Rogue One (2016)
In the opening text crawl for Star Wars Episode IV: A New Hope, it says, “During the battle, Rebel spies managed to steal secret plans to the Empire’s ultimate weapon, the Death Star.” Disney, in its infinite wisdom to cash in on every potential resource of its lucrative cash cow, has decided to devote a whole movie to that one sentence in that initial crawl. I can’t wait for each sentence to get its movie. Rogue One: A Star Wars Story (in case you’d forget) is the first film outside of any of the trilogies and much is at stake. Not just for the rebels but for Disney shareholders. If a wild success, expect future tales coming from every undiscovered corner of the Star Wars universe. And if Rogue One is any indication, that’s exactly the kind of artistic freedom needed to blossom.
Jyn Erso (Felicity Jones) has plenty to rebel against. Her father (Mads Mikkelsen) was forced against his will by Orson Krennic (Ben Mendelsohn) to work on a fiendish death machine for the Empire. Jyn’s father is responsible for designing the Death Star. Jyn is broken out of imperial prison by Cassian (Diego Luna) for the Rebellion. They want her to track down her father, find out whatever she can about this new fangled Death Star, and if possible, retrieve the plans on how it might be stopped. Her mission will take her to the ends of the galaxy to reunite with her father and to provide hope to the Rebellion.
Finally after many films we finally get a war movie in a franchise called Star Wars, and it’s pretty much what I wanted: a Star Wars Dirty Dozen mission. It’s thrilling to go back to the height of the resistance against the Evil Empire and see things from a ground perspective with a skeleton crew working behind the scenes. We may know the future events of those Death Star plans but we don’t know what will befall all of these new characters. Who will make it out alive? The open-and-shut nature of this side story in the Star Wars universe brings a bit more satisfaction by telling a complete story. This film will not have to wait for two eventual sequels years down the road in order for an audience to form a comprehensive opinion. I welcome more side stories like Rogue One that expand upon the fringes of the established universe and timelines, that establish colorful new characters and tell their own stories and come to their own endings, and hopefully don’t feature any more Death Stars (more on this below). It seems like it was ages ago that major studio tentpoles just attempted to tell a single, focused story rather than set up an extended universe of other titles to nudge along their respective paths. Director Gareth Edwards (2014’s Godzilla) is less slavishly loyal to the mythos of the series than J.J. Abrams. His movie doesn’t feel like flattering imitation but its own artistic entry. The cinematography is often beautiful and the natural landscapes and sets provide so much tangible authenticity to this world. Edwards has a terrific big-screen feel for his shot compositions and achieving different moods with lighting. He knows how to make the big moments feel bigger without sacrificing the requisite popcorn thrills we desire.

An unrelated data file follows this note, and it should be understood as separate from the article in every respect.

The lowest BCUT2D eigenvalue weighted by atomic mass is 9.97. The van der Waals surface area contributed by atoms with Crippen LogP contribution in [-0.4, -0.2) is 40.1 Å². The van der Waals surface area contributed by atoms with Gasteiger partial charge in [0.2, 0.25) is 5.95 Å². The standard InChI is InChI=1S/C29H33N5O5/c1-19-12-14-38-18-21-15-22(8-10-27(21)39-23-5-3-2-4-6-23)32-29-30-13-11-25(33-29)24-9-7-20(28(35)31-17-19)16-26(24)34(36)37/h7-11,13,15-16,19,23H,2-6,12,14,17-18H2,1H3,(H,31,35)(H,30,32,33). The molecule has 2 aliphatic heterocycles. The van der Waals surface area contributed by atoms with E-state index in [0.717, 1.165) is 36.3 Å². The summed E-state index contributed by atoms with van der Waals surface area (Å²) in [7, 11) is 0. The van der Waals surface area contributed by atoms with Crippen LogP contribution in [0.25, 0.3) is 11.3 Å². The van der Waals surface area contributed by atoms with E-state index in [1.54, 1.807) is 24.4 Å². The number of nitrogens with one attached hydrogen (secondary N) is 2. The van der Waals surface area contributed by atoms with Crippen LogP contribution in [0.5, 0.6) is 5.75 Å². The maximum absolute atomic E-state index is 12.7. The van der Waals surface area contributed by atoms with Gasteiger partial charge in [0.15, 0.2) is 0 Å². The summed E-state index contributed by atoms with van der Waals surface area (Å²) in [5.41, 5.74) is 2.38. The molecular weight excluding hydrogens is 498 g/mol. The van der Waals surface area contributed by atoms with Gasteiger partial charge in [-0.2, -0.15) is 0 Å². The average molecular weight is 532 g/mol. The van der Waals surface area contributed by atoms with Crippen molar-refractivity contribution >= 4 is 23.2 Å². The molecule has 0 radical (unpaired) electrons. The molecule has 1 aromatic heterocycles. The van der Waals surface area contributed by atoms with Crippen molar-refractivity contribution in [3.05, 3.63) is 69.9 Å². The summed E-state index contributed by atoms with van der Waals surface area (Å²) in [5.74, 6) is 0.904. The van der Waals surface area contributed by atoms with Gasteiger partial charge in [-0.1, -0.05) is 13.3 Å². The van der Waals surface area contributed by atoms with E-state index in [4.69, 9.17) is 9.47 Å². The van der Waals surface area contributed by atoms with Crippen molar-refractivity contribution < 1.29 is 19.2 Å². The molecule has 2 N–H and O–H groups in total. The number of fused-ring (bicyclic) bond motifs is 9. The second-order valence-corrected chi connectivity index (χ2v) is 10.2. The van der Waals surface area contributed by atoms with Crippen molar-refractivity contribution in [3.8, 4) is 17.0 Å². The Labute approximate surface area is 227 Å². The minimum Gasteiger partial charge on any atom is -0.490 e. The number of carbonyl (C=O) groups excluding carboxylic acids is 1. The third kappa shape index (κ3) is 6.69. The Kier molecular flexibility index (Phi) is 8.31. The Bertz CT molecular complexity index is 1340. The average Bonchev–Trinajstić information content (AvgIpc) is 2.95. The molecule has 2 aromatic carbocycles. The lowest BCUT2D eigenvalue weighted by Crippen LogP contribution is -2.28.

Rogue One has to walk a fine line between fan service and its own needs. While it’s fun to see Darth Vader on screen again voiced by the irreplaceable James Earl Jones, it’s also a bit extraneous other than some admittedly cool fan service. We don’t need to see Vader clear out a hallway of Rebel soldiers but then again why not? It’s the same when it comes to the inclusion of cameos from the original trilogy. Some are minor and some are major, achieved through the uncanny valley of CGI reconstruction. Gene Kelly may have danced with a vacuum cleaner and Sir Lawrence Oliver and Marlon Brando both appeared as big floating heads after their deaths, but this feels like the next step beyond the grave. There’s a somewhat ghastly feel for watching a dead actor reanimated, so your sense of overall wonder may vary. The cameos are better integrated than the Ghosbusters ones.
There’s a great cinematic pleasure in putting together a team of rogues and rebels. The characters on board this mission have interesting aspects to them. Chirrut Imwe (Donnie Yen) is a blind warrior and aspiring Jedi. He feels like he stepped out of a great samurai movie. He uses his connection with the Force to make up for his lack of visual awareness, and Chirrut demonstrates these abilities in several memorably fun instances. There’s a world of back-story with Saw Gerrera (Forest Whitaker), a dotty wheezing warrior who is more machine than man at this point. Whitaker gives an unusual performance that reminded me of a kindlier version of Dennis Hopper in Blue Velvet. The reprogrammed robot K-250 (vocal and motion-capture performance by Alan Tudyk) is a reliable source of catty comic relief and I looked forward to what he was going to say next. The first 40-minutes is mostly the formation of this group, and it’s after that where the movie starts to get hazy. We know how it’s all got to end but the ensuing action in Act Two feels a bit lost. This may have to due with the reportedly extensive reshoots that were done last summer to spice up the movie (much of the earliest teaser footage isn’t in the finished film). I’d be fascinated to discover what the original story was from Chris Weitz (Cinderella) and just what rewrites Tony Gilroy (Michael Clayton) performed so late into its life. For much of the second act, the characters feel a bit too subdued for the life-or-death stakes involved, and that translates over to the audience. We travel to different locations throughout the first two acts but I can’t tell you much about them other than some intriguing mountainous architecture. The plot is a bit too undercooked and still obtuse for far too long, requiring our team to bounce around locations to acquire this person or that piece of information. Rarely do the characters get chances to open up.